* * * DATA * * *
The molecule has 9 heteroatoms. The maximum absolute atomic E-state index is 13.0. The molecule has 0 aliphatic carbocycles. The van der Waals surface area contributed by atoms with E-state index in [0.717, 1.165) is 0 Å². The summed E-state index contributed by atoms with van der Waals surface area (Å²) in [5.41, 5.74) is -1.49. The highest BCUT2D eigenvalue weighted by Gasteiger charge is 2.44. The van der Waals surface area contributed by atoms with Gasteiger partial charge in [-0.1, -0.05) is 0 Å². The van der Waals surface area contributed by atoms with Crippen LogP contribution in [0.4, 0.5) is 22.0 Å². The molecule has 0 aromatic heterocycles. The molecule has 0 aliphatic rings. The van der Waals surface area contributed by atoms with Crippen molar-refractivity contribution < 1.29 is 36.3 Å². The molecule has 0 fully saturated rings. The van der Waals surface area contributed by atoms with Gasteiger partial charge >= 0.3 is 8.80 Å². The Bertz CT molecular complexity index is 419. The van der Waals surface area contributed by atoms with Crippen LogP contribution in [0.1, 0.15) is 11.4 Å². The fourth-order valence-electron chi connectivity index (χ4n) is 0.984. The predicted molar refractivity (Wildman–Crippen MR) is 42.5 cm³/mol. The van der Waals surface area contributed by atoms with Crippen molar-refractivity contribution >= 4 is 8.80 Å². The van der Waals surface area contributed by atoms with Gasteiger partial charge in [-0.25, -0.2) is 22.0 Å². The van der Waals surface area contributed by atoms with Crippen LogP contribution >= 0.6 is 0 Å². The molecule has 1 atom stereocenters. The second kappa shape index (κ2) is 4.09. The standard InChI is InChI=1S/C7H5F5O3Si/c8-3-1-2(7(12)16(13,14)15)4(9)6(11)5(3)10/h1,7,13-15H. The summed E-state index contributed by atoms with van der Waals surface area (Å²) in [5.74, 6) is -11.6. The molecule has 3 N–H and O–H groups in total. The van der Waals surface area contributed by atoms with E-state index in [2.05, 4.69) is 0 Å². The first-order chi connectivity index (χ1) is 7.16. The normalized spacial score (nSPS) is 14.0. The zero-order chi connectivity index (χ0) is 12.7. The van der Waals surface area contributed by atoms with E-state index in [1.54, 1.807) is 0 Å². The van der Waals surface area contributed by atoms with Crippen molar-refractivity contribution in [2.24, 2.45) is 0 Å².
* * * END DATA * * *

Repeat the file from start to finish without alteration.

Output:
The molecule has 9 heteroatoms. The maximum absolute atomic E-state index is 13.0. The molecule has 0 aliphatic carbocycles. The van der Waals surface area contributed by atoms with E-state index in [0.717, 1.165) is 0 Å². The summed E-state index contributed by atoms with van der Waals surface area (Å²) in [5.41, 5.74) is -1.49. The highest BCUT2D eigenvalue weighted by Gasteiger charge is 2.44. The van der Waals surface area contributed by atoms with Gasteiger partial charge in [-0.1, -0.05) is 0 Å². The van der Waals surface area contributed by atoms with Crippen LogP contribution in [0.4, 0.5) is 22.0 Å². The molecule has 0 aromatic heterocycles. The molecule has 0 aliphatic rings. The van der Waals surface area contributed by atoms with Crippen molar-refractivity contribution < 1.29 is 36.3 Å². The molecule has 0 fully saturated rings. The van der Waals surface area contributed by atoms with Gasteiger partial charge >= 0.3 is 8.80 Å². The Bertz CT molecular complexity index is 419. The van der Waals surface area contributed by atoms with Crippen LogP contribution in [0.1, 0.15) is 11.4 Å². The fourth-order valence-electron chi connectivity index (χ4n) is 0.984. The predicted molar refractivity (Wildman–Crippen MR) is 42.5 cm³/mol. The van der Waals surface area contributed by atoms with Crippen molar-refractivity contribution >= 4 is 8.80 Å². The van der Waals surface area contributed by atoms with Gasteiger partial charge in [-0.25, -0.2) is 22.0 Å². The van der Waals surface area contributed by atoms with Crippen LogP contribution >= 0.6 is 0 Å². The molecule has 1 atom stereocenters. The second kappa shape index (κ2) is 4.09. The standard InChI is InChI=1S/C7H5F5O3Si/c8-3-1-2(7(12)16(13,14)15)4(9)6(11)5(3)10/h1,7,13-15H. The summed E-state index contributed by atoms with van der Waals surface area (Å²) in [5.74, 6) is -11.6. The molecule has 3 N–H and O–H groups in total. The van der Waals surface area contributed by atoms with E-state index in [2.05, 4.69) is 0 Å². The first-order chi connectivity index (χ1) is 7.16. The normalized spacial score (nSPS) is 14.0. The zero-order chi connectivity index (χ0) is 12.7. The van der Waals surface area contributed by atoms with E-state index in [1.54, 1.807) is 0 Å². The van der Waals surface area contributed by atoms with Crippen molar-refractivity contribution in [2.24, 2.45) is 0 Å².